This GWENT Meta Snapshot, created by Team Aretuza and Team Nova, attempts to establish the best decks to play on Ranked Ladder and Pro Rank, given the current state of the metagame, in order to maximize the chances of winning games and climbing.

Every deck is accompanied by a short text explaining a little bit about the archetype, showing the reasons for placing it in its tier alongside the pros and cons of the deck and a tech section. 

As the meta continues to shift, we will consistently update our Snapshot as well as add more decks in the following days and weeks. Updates are announced on our Discord and Twitter.


Tier 1

Decks in this tier have favourable matchups against the majority of lower tier decks and some favourable matchups against other Tier 1 lists. Another criterion is that these decks should be able to win against lower-tier decks on blue coin most of the time.


Tier 2

Decks in this tier can beat Tier 1 decks if the player can access its full potential, or are strong decks with a clear counter; in addition, these decks should win consistently against lower tiers.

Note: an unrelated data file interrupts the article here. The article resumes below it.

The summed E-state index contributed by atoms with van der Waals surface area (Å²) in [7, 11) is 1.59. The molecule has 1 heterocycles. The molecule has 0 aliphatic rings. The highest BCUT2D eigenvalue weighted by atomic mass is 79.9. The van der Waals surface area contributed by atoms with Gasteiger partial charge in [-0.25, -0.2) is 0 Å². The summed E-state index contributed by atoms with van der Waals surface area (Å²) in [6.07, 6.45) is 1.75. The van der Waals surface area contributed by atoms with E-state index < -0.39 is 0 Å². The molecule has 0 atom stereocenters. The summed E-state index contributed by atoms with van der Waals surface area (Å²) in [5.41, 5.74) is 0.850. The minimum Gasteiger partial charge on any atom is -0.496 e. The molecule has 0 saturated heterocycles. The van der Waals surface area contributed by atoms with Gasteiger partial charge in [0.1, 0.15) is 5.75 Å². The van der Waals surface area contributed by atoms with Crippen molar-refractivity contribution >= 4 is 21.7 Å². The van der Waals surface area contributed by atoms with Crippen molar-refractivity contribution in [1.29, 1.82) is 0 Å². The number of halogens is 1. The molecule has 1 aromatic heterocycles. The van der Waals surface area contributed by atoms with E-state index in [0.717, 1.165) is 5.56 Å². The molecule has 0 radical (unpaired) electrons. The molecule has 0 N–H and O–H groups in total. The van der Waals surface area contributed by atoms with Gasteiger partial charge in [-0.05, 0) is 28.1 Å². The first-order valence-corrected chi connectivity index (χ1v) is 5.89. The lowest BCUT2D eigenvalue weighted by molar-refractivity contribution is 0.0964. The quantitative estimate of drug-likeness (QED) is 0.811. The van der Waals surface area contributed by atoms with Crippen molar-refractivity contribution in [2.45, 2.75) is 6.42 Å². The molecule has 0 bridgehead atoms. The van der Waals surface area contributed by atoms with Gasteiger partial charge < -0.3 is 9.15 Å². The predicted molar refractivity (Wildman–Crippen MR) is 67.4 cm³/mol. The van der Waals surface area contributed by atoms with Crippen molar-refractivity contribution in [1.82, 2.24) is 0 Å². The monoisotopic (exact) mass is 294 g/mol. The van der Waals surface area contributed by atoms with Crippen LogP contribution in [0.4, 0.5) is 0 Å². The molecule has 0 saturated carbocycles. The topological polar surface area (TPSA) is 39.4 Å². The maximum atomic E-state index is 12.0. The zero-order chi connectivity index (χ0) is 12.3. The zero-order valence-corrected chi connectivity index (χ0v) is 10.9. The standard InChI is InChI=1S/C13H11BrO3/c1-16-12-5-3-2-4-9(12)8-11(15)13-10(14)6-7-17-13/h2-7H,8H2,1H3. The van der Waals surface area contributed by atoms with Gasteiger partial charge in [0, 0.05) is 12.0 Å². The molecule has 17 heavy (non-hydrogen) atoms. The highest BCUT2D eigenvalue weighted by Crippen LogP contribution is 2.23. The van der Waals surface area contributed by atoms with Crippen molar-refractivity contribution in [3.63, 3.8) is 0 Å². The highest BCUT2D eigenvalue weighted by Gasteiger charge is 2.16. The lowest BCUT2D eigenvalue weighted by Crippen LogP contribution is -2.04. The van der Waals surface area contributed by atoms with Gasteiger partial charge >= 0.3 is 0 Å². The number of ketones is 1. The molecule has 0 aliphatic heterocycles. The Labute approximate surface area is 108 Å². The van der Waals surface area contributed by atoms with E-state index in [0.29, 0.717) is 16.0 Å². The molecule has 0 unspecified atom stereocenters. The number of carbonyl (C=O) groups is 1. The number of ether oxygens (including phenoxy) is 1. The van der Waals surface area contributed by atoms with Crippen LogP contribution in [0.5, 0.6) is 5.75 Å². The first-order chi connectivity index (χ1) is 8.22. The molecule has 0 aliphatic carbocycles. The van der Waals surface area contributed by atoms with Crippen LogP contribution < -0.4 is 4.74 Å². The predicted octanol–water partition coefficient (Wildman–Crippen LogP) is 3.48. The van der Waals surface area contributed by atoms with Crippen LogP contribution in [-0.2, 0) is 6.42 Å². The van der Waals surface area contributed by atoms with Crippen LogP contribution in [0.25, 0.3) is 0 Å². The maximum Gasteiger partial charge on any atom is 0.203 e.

Tier 3

Decks in this tier are generally viable for normal ladder and for some cheesy picks at tournaments. These decks can surprise opponents and win matches, but without that surprise factor their potential is significantly reduced. A deck at this tier should lose against Tier 1 and Tier 2 decks the majority of the time


Honorable Mentions

Decks that aren't strong enough to be tiered, but with enough potential to be much better with the adequate support cards. These kind of decks are always worth keeping an eye on.

Written by Jamedi; Consultation: Damorquis, JMJWilson23 and SwanDive


What is a Meta Snapshot?

A Meta Snapshot is a comprehensive list of the decks which are played in a CCG. The decks are ordered by criteria, accounting for their power level through a tier (used by Team Aretuza & Team Nova), star or numerical system. If you would like to discuss our current Meta Snapshot, you can join our Discord server.


Which kind of criteria are used to classify a deck into a tier?

While the list of criteria is extensive, here are the most important aspects:

  • Power level is the amount of points a deck can output in comparison to others in the meta. In general, decks of higher tiers tend to have a greater number of unconditional points without depending on what rival decks do.